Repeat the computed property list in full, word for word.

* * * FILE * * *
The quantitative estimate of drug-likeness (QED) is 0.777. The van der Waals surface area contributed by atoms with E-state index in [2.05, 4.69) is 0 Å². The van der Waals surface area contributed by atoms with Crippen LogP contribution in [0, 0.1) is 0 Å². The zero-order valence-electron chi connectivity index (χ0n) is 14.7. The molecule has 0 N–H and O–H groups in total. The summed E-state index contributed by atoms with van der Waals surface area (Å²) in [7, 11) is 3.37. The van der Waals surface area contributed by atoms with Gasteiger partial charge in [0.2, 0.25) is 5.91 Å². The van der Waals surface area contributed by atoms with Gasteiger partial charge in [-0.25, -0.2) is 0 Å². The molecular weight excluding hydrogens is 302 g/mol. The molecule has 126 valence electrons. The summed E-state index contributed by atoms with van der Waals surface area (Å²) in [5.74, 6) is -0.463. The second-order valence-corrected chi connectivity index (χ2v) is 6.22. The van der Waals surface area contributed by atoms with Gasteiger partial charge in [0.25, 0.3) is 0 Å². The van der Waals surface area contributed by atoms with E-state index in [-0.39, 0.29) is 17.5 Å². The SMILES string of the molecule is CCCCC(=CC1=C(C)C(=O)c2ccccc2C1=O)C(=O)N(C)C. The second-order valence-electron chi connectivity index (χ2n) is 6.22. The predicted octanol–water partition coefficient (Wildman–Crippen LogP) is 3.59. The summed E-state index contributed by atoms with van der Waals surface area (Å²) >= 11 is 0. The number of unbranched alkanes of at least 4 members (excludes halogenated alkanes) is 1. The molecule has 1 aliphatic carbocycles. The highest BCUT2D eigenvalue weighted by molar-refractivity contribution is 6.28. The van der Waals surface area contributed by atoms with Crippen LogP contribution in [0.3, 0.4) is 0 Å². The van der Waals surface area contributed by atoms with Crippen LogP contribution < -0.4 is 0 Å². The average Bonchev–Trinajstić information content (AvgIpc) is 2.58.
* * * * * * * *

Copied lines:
The quantitative estimate of drug-likeness (QED) is 0.777. The van der Waals surface area contributed by atoms with E-state index in [2.05, 4.69) is 0 Å². The van der Waals surface area contributed by atoms with Crippen LogP contribution in [0, 0.1) is 0 Å². The zero-order valence-electron chi connectivity index (χ0n) is 14.7. The molecule has 0 N–H and O–H groups in total. The summed E-state index contributed by atoms with van der Waals surface area (Å²) in [7, 11) is 3.37. The van der Waals surface area contributed by atoms with Gasteiger partial charge in [0.2, 0.25) is 5.91 Å². The van der Waals surface area contributed by atoms with Gasteiger partial charge in [-0.25, -0.2) is 0 Å². The molecular weight excluding hydrogens is 302 g/mol. The molecule has 126 valence electrons. The summed E-state index contributed by atoms with van der Waals surface area (Å²) in [5.74, 6) is -0.463. The second-order valence-corrected chi connectivity index (χ2v) is 6.22. The van der Waals surface area contributed by atoms with Gasteiger partial charge in [0.25, 0.3) is 0 Å². The van der Waals surface area contributed by atoms with E-state index in [-0.39, 0.29) is 17.5 Å². The SMILES string of the molecule is CCCCC(=CC1=C(C)C(=O)c2ccccc2C1=O)C(=O)N(C)C. The second-order valence-electron chi connectivity index (χ2n) is 6.22. The predicted octanol–water partition coefficient (Wildman–Crippen LogP) is 3.59. The summed E-state index contributed by atoms with van der Waals surface area (Å²) >= 11 is 0. The number of unbranched alkanes of at least 4 members (excludes halogenated alkanes) is 1. The molecule has 1 aliphatic carbocycles. The highest BCUT2D eigenvalue weighted by molar-refractivity contribution is 6.28. The van der Waals surface area contributed by atoms with Crippen LogP contribution in [0.3, 0.4) is 0 Å². The van der Waals surface area contributed by atoms with Crippen LogP contribution < -0.4 is 0 Å². The average Bonchev–Trinajstić information content (AvgIpc) is 2.58.